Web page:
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October 2000

Asthma and Bronchiolitis Hospitalizations Among American Indian Children

Author Affiliations

From the Child Health Institute and the Departments of Pediatrics (Drs Liu, Stout, and Grossman) and Health Services (Drs Stout and Grossman), University of Washington, Seattle; the Epidemiology, Planning, and Evaluation Unit, Seattle–King County Department of Public Health (Dr Solet and Ms Sullivan); and the Respiratory and Enteric Viruses Branch, Centers for Disease Control and Prevention, Atlanta, Ga (Dr Shay).

Arch Pediatr Adolesc Med. 2000;154(10):991-996. doi:10.1001/archpedi.154.10.991

Objective  To compare asthma and bronchiolitis hospitalization rates in American Indian and Alaskan native (AI/AN) children and all children in Washington State.

Methods  A retrospective data analysis using Washington State hospitalization data for 1987 through 1996. Patients were included if asthma or bronchiolitis was the first-listed diagnosis. American Indian and Alaskan native children were identified by linking state hospitalization data with Indian Health Service enrollment data.

Results  Similar rates of asthma hospitalization were found for AI/AN children older than 1 year compared with all children. In AI/AN children younger than 1 year, hospitalization rates for asthma (528 per 100,000 population; 95% confidence interval [CI], 346-761) and bronchiolitis (2954 per 100,000 population; 95% CI, 2501-3456) were 2 to 3 times higher than the rates in all children (232 per 100,000 population [95% CI, 215-251] and 1190 per 100,000 population [95% CI, 1149-1232], respectively). Hospitalization rates for asthma and bronchiolitis increased 50% between 1987 and 1996 for all children younger than 1 year and almost doubled for AI/AN children younger than 1 year.

Conclusions  American Indian and Alaskan native children have significantly higher rates of hospitalization for wheezing illnesses during the first year of life compared with children of other age groups and races. Furthermore, the disparities in rates have increased significantly over time. Future public health measures directed at managing asthma and bronchiolitis should target AI/AN infants.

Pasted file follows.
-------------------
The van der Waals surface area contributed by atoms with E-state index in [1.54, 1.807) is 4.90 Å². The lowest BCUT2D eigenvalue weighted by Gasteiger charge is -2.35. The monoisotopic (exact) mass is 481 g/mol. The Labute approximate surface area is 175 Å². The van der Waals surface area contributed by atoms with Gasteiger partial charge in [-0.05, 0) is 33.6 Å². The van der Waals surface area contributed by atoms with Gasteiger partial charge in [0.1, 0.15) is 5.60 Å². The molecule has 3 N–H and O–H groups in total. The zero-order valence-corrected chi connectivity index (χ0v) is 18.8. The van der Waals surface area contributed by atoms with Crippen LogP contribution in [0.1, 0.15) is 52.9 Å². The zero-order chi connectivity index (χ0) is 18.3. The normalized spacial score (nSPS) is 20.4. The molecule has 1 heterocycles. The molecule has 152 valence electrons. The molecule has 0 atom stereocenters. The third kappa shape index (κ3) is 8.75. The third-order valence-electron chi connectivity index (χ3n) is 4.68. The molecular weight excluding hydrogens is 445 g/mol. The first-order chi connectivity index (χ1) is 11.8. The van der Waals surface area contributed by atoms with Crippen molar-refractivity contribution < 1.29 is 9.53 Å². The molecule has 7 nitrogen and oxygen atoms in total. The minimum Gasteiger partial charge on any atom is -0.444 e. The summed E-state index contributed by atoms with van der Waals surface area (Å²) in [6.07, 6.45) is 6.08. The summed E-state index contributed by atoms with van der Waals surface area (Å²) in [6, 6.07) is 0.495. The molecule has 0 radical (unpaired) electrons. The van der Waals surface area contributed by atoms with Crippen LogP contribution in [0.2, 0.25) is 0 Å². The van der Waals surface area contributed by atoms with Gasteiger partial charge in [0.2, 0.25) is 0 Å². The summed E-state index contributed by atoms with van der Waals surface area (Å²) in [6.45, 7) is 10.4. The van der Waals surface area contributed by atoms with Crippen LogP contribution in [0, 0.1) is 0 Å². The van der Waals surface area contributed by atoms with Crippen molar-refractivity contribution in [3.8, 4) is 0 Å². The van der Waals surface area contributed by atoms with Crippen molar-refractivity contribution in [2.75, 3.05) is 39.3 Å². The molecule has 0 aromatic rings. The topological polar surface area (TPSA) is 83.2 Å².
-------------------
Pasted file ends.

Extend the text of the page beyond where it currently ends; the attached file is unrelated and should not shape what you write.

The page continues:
ASTHMA IS the most common chronic disease of childhood. The rising prevalence and hospitalization rates for asthma have been well described in recent years.15 In addition, some studies18 have identified particular ethnic and racial groups as being disproportionately affected by asthma.

Few studies, however, have described asthma morbidity among American Indian and Alaskan native (AI/AN) children. The AI/AN population comprises 0.9% of the US population.9 Many AI/AN sociodemographic indicators are associated with higher rates of health problems; the AI/AN median family income is only 60% that of the total US population, and 27% of AI/AN families live in poverty compared with 10% of the general US population.10 However, unlike other impoverished populations, 60% of AI/ANs are eligible for unique health care services from the Indian Health Service (IHS).11

One recent study12 of IHS hospitalizations reported AI/AN childhood asthma hospitalization rates that were comparable to rates in white children, despite adverse socioeconomic characteristics. The authors hypothesized that their findings might have been related to improved access to care provided by the IHS. Because risk of asthma hospitalization has been associated with lower socioeconomic status and urban residence,6,7 this study left unanswered whether urban AI/AN children have rates of asthma hospitalization comparable to their rural counterparts or to the rates among urban nonwhite children.

Research examining trends in childhood asthma incidence and prevalence is complicated by the difficulty in clinically distinguishing between asthma and bronchiolitis in early childhood, particularly during infancy. The diagnosis of asthma requires demonstration of chronicity and episodic reversible bronchospasm, most commonly manifested by wheezing. In infants, the most common cause of wheezing is bronchiolitis. Bronchiolitis, usually caused by infection with parainfluenza or respiratory syncytial viruses, is common in the first year of life.13,14 Infants and young children may continue to have reactive airways or transient wheezing episodes after these infections.15,16